Lights and Sirens (LenaR’s Review)

Title: Lights and Sirens (Emergency Services #2)
Author: Lisa Henry
Publisher: Self Published
Release Date: September 13th 2018
Genre(s): Contemporary
Page Count: 231 pages
Reviewed by: LenaRibka
Heat Level: 3 flames out of 5
Rating: 3.5 stars out of 5


Paramedic Hayden Kinsella is single and the life of the party. He likes driving fast and saving lives, and he doesn’t do relationships—he does hookups. Except he wouldn’t hook up with copper Matt Deakin if he were the last guy on the planet. Hayden thinks the feeling is mutual . . . until clearing the air leads to a drunken one-night stand, which leads to something neither of them was expecting: a genuine connection.

Police officer Matt Deakin moved to Townsville to take care of his elderly grandfather. In between keeping an eye on Grandad, renovating his house, and the demands of his job, he somehow finds himself in a tentative relationship with Hayden and very slowly gets to know the damaged guy beneath the happy-go-lucky persona.

But the stressors of shift work, fatigue, and constant exposure to trauma threaten to tear Hayden and Matt apart before they’ve even found their footing together. In the high-pressure lives of emergency services workers, it turns out it’s not the getting together part that’s hard, it’s the staying together.

The second book in The Emergency Services Series by Lisa Henry continues to explore the challenges of people in uniforms who are working in emergency services, and without whose support and help it is no longer possible to imagine our lives. The second book in the series, Lights and Sirens, is set in Townsville, Australia, and tells the story of police officer Matt Deakin and paramedic Hayden Kinsella.

Constable Matt Deakin
is new in Townsville. One of the reasons for his move to Townsville is his career: the small station in his hometown Ingham doesn’t offer the same career advancement as the big city. But not only. Is is also because of his Granddad. He is at the age when he can’t live alone any more and the house needs renovating.

Paramedic Hayden Kinsella has never been in permanent relationship. he shares his apartment with Monique, an uni student, but they hardly see each other: Hayden does shift work and the nights he doesn’t work, he hits the city clubs and spends his days with sleeping off after. He is good at his job, and he enjoys to be an ambo. He is also popular among other coppers in the city because he is friendly, witty and not the last very professional in what he is doing.

Their first encounter doesn’t go well: in the middle of the night with no traffic on the road Hayden isn’t prepared to run across a patrol car when he drives a bit faster as it is allowed. And even less to face a new cop who seems doesn’t understand any sense of humor, ignors any flirts and to the speeding ticket adds a lecture about dangers of speeding.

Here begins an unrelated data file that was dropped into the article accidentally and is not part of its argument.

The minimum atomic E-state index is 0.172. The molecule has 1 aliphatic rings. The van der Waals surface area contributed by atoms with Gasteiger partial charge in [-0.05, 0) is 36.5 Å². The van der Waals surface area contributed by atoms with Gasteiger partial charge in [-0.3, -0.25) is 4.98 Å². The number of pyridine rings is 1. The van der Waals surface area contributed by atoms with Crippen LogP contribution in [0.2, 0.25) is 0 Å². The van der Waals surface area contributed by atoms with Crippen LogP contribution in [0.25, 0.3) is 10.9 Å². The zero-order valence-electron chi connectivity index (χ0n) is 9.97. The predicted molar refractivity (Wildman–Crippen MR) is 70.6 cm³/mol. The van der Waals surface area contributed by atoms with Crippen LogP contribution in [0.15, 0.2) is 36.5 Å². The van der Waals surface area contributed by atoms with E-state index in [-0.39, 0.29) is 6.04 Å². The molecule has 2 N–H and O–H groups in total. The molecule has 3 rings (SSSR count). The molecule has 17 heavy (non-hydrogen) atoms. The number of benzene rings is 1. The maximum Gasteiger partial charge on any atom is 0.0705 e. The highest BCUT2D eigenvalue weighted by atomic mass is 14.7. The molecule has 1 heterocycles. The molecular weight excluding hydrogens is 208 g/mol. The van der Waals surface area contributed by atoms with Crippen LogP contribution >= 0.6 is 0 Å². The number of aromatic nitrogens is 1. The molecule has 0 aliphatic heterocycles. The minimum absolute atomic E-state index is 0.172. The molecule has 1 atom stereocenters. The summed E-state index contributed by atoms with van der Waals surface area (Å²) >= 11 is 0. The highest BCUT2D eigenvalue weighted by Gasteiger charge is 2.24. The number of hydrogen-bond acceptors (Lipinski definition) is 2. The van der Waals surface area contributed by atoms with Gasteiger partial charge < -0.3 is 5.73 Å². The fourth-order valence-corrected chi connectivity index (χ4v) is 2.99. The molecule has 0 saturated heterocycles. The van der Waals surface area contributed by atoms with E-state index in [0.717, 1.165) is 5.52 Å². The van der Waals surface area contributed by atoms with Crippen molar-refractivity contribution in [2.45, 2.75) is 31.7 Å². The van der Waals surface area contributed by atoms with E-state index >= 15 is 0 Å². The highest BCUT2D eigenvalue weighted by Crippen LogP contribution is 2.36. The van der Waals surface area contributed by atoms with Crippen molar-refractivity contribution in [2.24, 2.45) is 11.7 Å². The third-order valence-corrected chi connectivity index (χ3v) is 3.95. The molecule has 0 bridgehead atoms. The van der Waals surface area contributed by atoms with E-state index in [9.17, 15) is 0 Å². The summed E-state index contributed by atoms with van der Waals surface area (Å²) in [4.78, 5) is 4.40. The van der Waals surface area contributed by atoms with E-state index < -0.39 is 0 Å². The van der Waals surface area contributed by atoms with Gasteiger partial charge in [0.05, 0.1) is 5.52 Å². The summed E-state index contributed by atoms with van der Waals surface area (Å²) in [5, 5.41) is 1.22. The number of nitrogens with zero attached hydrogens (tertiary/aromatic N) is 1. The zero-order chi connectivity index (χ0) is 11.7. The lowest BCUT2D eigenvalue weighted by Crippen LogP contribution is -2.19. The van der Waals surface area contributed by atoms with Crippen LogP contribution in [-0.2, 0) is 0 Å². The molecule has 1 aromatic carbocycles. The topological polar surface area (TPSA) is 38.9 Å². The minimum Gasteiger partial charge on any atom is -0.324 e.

Humourless fucking prick. Hot, humourless fucking prick who’d cost Hayden $168 and a demerit point off his licence.

I think this part is my favourite in the book. Hayden’s and Matt’s professional paths cross constantly. Many emergency cases of the police demand the presence of the ambulance and vice a versa, their shifts are very often overlap each other, but even if they feel physically attracted to each other, their first unfortunate encounter keeps them at a distance.

I loved the first part of the book, the dynamic between the characters, the settings, to watch Matt as a responsible for his Granddad caretaker, the lightness of the story and its gentle humour, despite some very graphical scenes with dead bodies, but it is life and it is what people who are working in the emergency services have to face daily. Though when the both characters came closer and started their first (for each other) relationship the pace of the plot-line has substantially slowed down and not to its benefits, IMO.

We learn some new facts from the life of Hayden that turned also the initial easy-going-plot in a totally new direction. It was not totally unexpected, if you read the blurb up to the end, you know what to expect, but maybe I wasn’t prepared for this slow and perhaps too long difficult depressing phase in the book. It is one of those moments when I feel bad to talk about getting bored when one of the characters experiences a serious break down. But unfortunately it is what happened: I adored the first part of the book, and struggled a bit with the second one.
But the ending didn’t disappoint, I couldn’t imagine the different outcome, a very satisfying one.

All in all, I found the second book in the series better than the first one, and I’m looking already forward to reading already the next book in the series.

Emergency Services Series

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Galley copy of Lights and Sirens provided by the authorin exchange of an honest review.


A passionate reader from Germany. I learned to read at the age of 4 and never stopped since then, though my books from that time were very different from what they are now. English is my third language, and I'm sorry for all grammar mistakes I made in my reviews. But I assure you, that my reading English is much better than my writing English. I'm a seeker for the books that differ from mainstream, that provoke the reader or have very often very opposite ratings.